Next Steps:

3 comments


  • It may be semantics but moist environments support mold growth. Legionella must be in water as soon as the water dries the Legionella dies. It is a common misconception that large air handling units are a common source of Legionella outbreaks, they are at best a very very uncommon source of Legionella outbreaks. Most as many as 80% of outbreaks are from potable water systems. Cooling towers, spas and ornamental fountains are the other biggies. Humidifiers using tap water are a known source as well. Limescale may be an issue but it is not a significant one either. Standing water in dead legs, goose necks, shower hoses, drop legs for faucets / showers seldom used and even regular faucets is more of an issue. I’ve published several articles on misperceptions associated with Legionella. Misperceptions on the issue are all too common.

    May 15, 2012
  • FRANK ROSA

    Presuming that “large air handling units” implies Cooling Towers, then while I agree, to an extent, with “It is a common misconception that large air handling units are a common source of Legionella outbreaks,” too much emphasis on this issue will lead to inaction on the part of maintenance staff. The Cooling Tower needs water, which water arrives via the potable water system, the inoculating culprit, but not the only one. It is imperative, if this health issue is to be addressed, that building owners and operator’s work with an experienced and competent consultant to focus on the risk areas and address preventive measures. As I stated in “LEGIONNAIRES DISEASE, PREVENTION & CONTROL, BNP 1983”, and in many articles, prevention is the key.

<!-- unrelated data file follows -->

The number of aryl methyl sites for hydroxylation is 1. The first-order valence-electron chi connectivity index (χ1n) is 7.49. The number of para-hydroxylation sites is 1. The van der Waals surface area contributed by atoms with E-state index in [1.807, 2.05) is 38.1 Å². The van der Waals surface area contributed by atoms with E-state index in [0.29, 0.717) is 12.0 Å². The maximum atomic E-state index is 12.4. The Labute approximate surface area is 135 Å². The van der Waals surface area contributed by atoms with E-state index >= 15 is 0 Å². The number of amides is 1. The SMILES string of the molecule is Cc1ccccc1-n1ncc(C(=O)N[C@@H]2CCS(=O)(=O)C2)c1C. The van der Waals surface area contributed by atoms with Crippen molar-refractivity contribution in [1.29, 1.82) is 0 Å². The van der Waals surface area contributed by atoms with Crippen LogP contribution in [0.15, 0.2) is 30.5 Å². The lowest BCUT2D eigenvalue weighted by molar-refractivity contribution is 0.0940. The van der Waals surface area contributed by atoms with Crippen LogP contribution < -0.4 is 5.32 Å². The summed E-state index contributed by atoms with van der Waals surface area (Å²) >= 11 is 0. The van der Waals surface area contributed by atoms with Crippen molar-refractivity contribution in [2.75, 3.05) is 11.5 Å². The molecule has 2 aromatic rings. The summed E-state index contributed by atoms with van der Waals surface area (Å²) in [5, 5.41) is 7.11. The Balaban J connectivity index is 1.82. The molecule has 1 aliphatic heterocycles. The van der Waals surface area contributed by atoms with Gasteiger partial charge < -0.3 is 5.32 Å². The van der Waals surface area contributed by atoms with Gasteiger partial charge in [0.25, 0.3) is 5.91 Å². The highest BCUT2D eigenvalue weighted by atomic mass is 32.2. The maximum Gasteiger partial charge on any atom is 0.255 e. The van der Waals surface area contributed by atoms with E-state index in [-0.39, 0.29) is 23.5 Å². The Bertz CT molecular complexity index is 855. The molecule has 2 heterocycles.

The belief that “as soon as the water dries the Legionella dies.” may prove to be erroneous. Legionella, on entering protozoans, will multiply intracellularly to form cysts that are very resistant to drying and harsh chemicals, nature finds a way. Thus I leave you with, assume nothing, prepare for everything or suffer the consequences.
    F. Rosa

    May 16, 2012
  • Shame Onyou

    Although most cases are found in Cooling Towers or Large Air handling Units a lot of known cases in the UK are linked to hot and cold water systems. Mainly because they have been engineered in an incorrect manner for example some companies I have visited have a maximum of 15 outlets but would have a 15000L water tank to support them. You are only supposed to hold enough water in the storage tanks to last 24 hours. What i’m saying is a lot of Legionella cases come down due to lack of knowledge on the case, water heaters should be set at >50c as Legionella can thrive between 20-40c. Showerheads should also be disinfected and descaled on a 3 monthly basis in order to prevent a build up of scale that could be a homing ground for legionella.

    January 19, 2016

Leave a comment


Name*

Email(will not be published)*

Website

Your comment*

Submit Comment

© Goodway Technologies, 2017. All rights reserved. Just Venting is powered by Backbone Media, Inc.